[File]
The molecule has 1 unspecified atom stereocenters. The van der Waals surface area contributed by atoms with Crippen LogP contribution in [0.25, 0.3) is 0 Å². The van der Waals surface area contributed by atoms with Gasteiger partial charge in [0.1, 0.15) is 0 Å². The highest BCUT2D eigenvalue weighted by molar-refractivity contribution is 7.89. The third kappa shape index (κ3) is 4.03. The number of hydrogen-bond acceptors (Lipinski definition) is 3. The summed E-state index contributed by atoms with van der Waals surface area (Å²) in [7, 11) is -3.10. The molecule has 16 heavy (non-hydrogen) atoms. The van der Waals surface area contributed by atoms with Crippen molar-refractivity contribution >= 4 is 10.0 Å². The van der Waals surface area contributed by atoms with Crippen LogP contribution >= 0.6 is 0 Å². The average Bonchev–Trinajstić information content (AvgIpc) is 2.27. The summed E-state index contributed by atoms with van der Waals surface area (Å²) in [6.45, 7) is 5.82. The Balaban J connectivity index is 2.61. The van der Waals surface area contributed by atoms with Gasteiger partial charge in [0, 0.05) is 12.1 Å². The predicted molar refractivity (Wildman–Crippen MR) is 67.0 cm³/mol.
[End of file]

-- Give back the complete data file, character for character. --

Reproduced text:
The molecule has 1 unspecified atom stereocenters. The van der Waals surface area contributed by atoms with Crippen LogP contribution in [0.25, 0.3) is 0 Å². The van der Waals surface area contributed by atoms with Gasteiger partial charge in [0.1, 0.15) is 0 Å². The highest BCUT2D eigenvalue weighted by molar-refractivity contribution is 7.89. The third kappa shape index (κ3) is 4.03. The number of hydrogen-bond acceptors (Lipinski definition) is 3. The summed E-state index contributed by atoms with van der Waals surface area (Å²) in [7, 11) is -3.10. The molecule has 16 heavy (non-hydrogen) atoms. The van der Waals surface area contributed by atoms with Crippen molar-refractivity contribution >= 4 is 10.0 Å². The van der Waals surface area contributed by atoms with Crippen LogP contribution >= 0.6 is 0 Å². The average Bonchev–Trinajstić information content (AvgIpc) is 2.27. The summed E-state index contributed by atoms with van der Waals surface area (Å²) in [6.45, 7) is 5.82. The Balaban J connectivity index is 2.61. The van der Waals surface area contributed by atoms with Gasteiger partial charge in [0, 0.05) is 12.1 Å². The predicted molar refractivity (Wildman–Crippen MR) is 67.0 cm³/mol.